City woos landlords for more low-income tenants SanTan Sun News

City woos landlords for more low-income tenants

January 25th, 2021 SanTan Sun News
City woos landlords for more low-income tenants
Community
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By Kevin Reagan
Staff Writer

The city of Chandler is trying to incentivize landlords to accept housing vouchers from low-income families that are increasingly struggling to find anyone willing to accept them.

Local landlords can now receive a $400 sign-up bonus for renting to a Chandler resident with a Section 8 voucher from the U.S. Department of Housing and Urban Development.

The new incentive is intended to help fill a housing deficit among voucher recipients who are struggling to find homes or apartments in Chandler.   

“We just don’t have landlords that are accepting the vouchers at this time,” said Amy Jacobson, city housing and redevelopment manager.

Chandler currently has about 100 families unable to find a landlord willing to take a voucher, she said, and the city’s supply of affordable housing continues to shrink.   

Rents have been rising across the Valley for the last couple years and more low-income residents are getting squeezed out of the housing market.

The city is only given 486 vouchers at a time to accommodate a waitlist of 4,000 applicants determined through a lottery system. Chandler’s waitlist opens up once every few years and the city must process all of the waitlist’s applicants before it can accept new applications.

Vouchers are dispersed based on an applicant’s income level and the recipient can have between 60 and 70 percent of their housing costs subsidized through federal funds.

Section 8 vouchers provide a stable source of income for landlords, Jacobson said, because the government disburses funds directly to the property owner rather than through the tenant.

The disbursements adjust whenever the tenant’s income changes, she added, so the landlord can still expect to get paid the same amount each month.

Despite these benefits, fewer vouchers have been used in Chandler this past year and many families are at risk of losing their benefits.     

“Our utilization is down and we’re wanting landlords to lease to our families to find affordable housing,” Jacobson said.

Even before the pandemic, local officials were straining to find enough affordable housing that could satisfy the demand.

Chandler and the greater Valley’s housing crisis has been in the making since the market crashed during the Great Recession, according to Dennis Hoffman, director of Arizona State University’s L. William Seidman Research Institute.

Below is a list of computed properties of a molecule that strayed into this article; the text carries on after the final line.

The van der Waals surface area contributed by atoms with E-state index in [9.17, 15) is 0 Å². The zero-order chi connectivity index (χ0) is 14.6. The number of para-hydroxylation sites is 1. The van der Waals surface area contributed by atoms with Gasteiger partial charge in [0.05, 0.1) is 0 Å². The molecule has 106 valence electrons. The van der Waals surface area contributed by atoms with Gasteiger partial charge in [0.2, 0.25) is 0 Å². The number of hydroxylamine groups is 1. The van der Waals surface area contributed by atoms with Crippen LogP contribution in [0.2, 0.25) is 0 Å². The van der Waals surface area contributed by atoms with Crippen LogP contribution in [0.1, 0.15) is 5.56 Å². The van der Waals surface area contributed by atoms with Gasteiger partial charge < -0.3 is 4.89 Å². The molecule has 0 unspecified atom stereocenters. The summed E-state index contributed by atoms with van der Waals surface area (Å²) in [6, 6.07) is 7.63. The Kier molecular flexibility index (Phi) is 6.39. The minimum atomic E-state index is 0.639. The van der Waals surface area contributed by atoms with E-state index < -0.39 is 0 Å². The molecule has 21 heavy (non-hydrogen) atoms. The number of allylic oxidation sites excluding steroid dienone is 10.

After the real estate bubble burst in 2008, Hoffman said developers suddenly stopped building new houses in Arizona. On top of that, the state passed legislation that shunned undocumented residents from wanting to work and live in Arizona. 

“This is a recipe for a shortage of housing,” Hoffman said during a recent virtual forum of local economists. “The value of housing has increased some 18 percent over the last year and the median home is about $330,000 today.”

Chandler, which has long been considered one of the Valley’s more affluent suburbs, appears to have a smaller supply of affordable housing than its surrounding communities.

GoSection8, an online database that lists affordable housing units across Arizona, shows only three units available in Chandler.

By contrast, Mesa has 53 units listed on the database and Phoenix has more than 70 available rentals.

Families that get a Section 8 voucher have about 60 days to find a landlord who will accept it. An extension can be given to those who can’t find one, but the voucher eventually expires and the applicant then loses their chance of using it.

“That’s why it’s really important once a family is issued a voucher, that they’re able to find housing fairly quickly,” Jacobson added. “Once it does expire, unfortunately, they’re not able to go beyond what the extension deadline would be.”

The incentive program is being paid with funds Chandler received through the Coronavirus Aid Relief Economic Security Act passed by Congress last March.

The federal government allotted $30 million for Chandler and the city has spent most of the funds assisting local businesses.

About $6 million has been spent on helping local residents avoid eviction, pay utility bills or find affordable housing.

Though Chandler hasn’t previously offered monetary incentives to prospective landlords, it’s not the first Valley city to use CARES Act funds to get property owners to accept Section 8 vouchers.

Phoenix started offering $500 bonuses in August and the city hoped the incentive would result in 300 new leases getting signed each month.

Landlords in Chandler must fill out an application and have their property undergo a safety inspection before redeeming the city’s bonus money.  More information on the city’s Section 8 program can be found at chandleraz.gov.

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